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SFB-F44 - Cell signaling in chronic CNS disorders

Parkinson's disease

Parkinson’s disease

Parkinson's disease (PD) is a complex neurodegenerative disorder of the central nervous system and is the most common neurodegenerative disorder. It is commonly accepted that 1-2 % of the population older than 60-65 years are affected by PD. Worldwide currently more than 4 million PD patients have been diagnosed. In Austria the number of PD patients is 20,000. Men are often more affected than women: In most studies the male-to-female ratio is about 3:2. The mean age of disease onset is 64.1 years, although PD occurs infrequently in 5–10% of patients aged between 20 and 50 years. A juvenile PD onset also exists (before age 20).

Due to a spreading process of α-synuclein aggregation and neuronal loss, starting in the olfactory tract as well as lower brainstem and ultimately involving cortical areas, PD comes along with motor and non-motor symptoms. Motor impairment is characterised by bradykinesia (slowness of movement with a progressive loss of muscle control), rest tremor (also called parkinsonian tremor), rigidity (increased muscle tone and passive movement) and postural instability or impaired balance – all together universally known as parkinsonism. Non-motor symptoms include depression, hyposmia, REM sleep behaviour disorder, constipation, urinary incontinence and postural dizziness. The cause of PD is unknown, which is the reason why nothing can be done to stop the progression of the disease. Presumably complex interaction between genetic and environmental factors may play a role. A small number of individuals are at increased risk because of their family history. Various risk factors have been found for spontaneous PD, but how far they relate to the pathogenesis is still not known.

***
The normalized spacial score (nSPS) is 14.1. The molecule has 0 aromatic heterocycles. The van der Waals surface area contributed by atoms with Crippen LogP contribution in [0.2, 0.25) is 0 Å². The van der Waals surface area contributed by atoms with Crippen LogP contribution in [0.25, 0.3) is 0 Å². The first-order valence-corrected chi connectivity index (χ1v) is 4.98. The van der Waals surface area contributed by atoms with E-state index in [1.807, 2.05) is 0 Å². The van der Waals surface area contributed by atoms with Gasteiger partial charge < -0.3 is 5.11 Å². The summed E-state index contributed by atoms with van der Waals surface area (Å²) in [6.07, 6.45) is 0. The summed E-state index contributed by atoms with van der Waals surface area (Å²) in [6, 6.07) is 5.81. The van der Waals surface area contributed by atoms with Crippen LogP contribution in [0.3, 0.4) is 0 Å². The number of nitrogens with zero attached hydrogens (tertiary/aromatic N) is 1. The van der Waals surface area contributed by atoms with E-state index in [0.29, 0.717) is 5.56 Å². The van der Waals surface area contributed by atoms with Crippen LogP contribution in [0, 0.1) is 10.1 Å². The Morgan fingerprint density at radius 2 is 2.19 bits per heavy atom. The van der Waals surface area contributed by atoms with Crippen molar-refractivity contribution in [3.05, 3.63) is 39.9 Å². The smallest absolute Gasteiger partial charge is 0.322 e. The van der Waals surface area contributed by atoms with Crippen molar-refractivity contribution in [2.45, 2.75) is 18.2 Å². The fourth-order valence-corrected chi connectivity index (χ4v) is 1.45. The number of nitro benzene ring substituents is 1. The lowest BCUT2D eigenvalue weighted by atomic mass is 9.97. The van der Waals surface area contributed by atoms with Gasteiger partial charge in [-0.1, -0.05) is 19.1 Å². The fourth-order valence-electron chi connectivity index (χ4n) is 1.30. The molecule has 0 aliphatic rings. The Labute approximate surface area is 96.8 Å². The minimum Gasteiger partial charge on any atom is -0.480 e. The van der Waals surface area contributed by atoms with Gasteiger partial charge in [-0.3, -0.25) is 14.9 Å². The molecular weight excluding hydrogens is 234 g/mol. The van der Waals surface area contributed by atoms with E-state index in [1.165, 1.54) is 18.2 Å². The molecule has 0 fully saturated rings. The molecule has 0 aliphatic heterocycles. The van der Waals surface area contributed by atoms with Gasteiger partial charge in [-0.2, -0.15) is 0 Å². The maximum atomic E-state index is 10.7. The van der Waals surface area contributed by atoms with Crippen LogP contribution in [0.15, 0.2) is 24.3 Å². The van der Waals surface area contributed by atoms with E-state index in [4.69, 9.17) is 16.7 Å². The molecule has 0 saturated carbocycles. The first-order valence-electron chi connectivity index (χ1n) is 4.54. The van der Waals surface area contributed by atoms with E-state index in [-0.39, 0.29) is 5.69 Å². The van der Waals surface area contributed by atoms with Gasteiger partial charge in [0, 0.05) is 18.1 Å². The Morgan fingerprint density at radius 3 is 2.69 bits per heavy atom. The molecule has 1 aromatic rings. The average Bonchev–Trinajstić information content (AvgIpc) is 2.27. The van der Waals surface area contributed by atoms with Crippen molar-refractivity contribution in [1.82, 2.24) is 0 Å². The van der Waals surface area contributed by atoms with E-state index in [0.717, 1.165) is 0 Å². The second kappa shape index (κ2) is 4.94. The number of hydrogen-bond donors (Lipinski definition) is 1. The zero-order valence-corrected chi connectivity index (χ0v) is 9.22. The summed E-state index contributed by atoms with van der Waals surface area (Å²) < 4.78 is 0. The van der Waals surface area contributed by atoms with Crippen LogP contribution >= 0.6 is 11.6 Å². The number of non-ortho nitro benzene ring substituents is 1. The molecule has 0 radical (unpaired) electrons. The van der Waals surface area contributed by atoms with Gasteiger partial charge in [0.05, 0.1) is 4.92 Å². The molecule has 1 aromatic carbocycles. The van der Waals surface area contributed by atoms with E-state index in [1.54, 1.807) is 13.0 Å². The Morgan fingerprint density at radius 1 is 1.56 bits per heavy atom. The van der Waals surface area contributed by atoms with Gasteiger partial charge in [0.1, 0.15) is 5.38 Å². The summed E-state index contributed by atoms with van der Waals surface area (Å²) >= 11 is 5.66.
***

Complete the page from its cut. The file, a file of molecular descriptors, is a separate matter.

Generally human brain cells of the midbrain produce one of the most important neurotransmitters: dopamine, which is responsible for a smooth movement of muscles among other functions. PD results from the death or degeneration of these dopamine-containing cells. That will lead to impaired activation of cortical motor programs, resulting in slowness of movements. During the advanced stage of PD, cognitive and behavioural problems arise, as well as sleep disturbances, emotional problems and dementia.

Diagnosis and modern treatments are mainly based on PD symptoms, but PD can be confused with many disorders. Therefore only clinical experience guarantees diagnostic precision. Most therapeutic strategies are designed to increase the level of dopamine in the human brain, mainly by using levodopa and dopamine agonists. Diet and some forms of rehabilitation have shown some effectiveness at relieving symptoms. For some  PD patients, surgery and deep brain stimulation may be an option to reduce motor symptoms when drugs are ineffective. In the last decades, considerable progress has been made in the field of experimental studies, genetics and pathophysiology and there have been major endeavours to understand the pathomechanism of PD, but none of them have been translated into neuroprotective therapies in people. A major pharmacotherapeutic goal is therefore to discover new signaling pathways that can be modulated by drugs to protect the dopamine neurons from degeneration and thereby slow (or even prevent) the development of the disease. One such pathway is also currently being studied within our research network.

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